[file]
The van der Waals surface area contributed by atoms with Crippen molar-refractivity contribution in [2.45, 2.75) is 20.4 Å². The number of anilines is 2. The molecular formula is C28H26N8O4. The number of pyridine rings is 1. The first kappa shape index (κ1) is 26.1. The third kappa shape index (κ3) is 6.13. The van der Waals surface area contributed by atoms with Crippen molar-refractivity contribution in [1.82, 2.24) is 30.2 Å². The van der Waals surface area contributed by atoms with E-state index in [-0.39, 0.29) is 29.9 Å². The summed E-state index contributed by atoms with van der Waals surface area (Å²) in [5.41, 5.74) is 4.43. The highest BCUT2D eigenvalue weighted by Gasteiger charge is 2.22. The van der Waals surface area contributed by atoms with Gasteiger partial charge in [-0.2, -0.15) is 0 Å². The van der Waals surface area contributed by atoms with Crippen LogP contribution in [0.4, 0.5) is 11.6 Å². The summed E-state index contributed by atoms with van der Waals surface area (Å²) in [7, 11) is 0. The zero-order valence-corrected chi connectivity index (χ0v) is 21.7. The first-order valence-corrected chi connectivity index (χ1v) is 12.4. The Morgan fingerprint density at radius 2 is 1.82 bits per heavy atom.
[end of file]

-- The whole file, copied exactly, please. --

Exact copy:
The van der Waals surface area contributed by atoms with Crippen molar-refractivity contribution in [2.45, 2.75) is 20.4 Å². The number of anilines is 2. The molecular formula is C28H26N8O4. The number of pyridine rings is 1. The first kappa shape index (κ1) is 26.1. The third kappa shape index (κ3) is 6.13. The van der Waals surface area contributed by atoms with Crippen molar-refractivity contribution in [1.82, 2.24) is 30.2 Å². The van der Waals surface area contributed by atoms with E-state index in [-0.39, 0.29) is 29.9 Å². The summed E-state index contributed by atoms with van der Waals surface area (Å²) in [5.41, 5.74) is 4.43. The highest BCUT2D eigenvalue weighted by Gasteiger charge is 2.22. The van der Waals surface area contributed by atoms with Gasteiger partial charge in [-0.2, -0.15) is 0 Å². The van der Waals surface area contributed by atoms with Crippen LogP contribution in [0.4, 0.5) is 11.6 Å². The summed E-state index contributed by atoms with van der Waals surface area (Å²) in [7, 11) is 0. The zero-order valence-corrected chi connectivity index (χ0v) is 21.7. The first-order valence-corrected chi connectivity index (χ1v) is 12.4. The Morgan fingerprint density at radius 2 is 1.82 bits per heavy atom.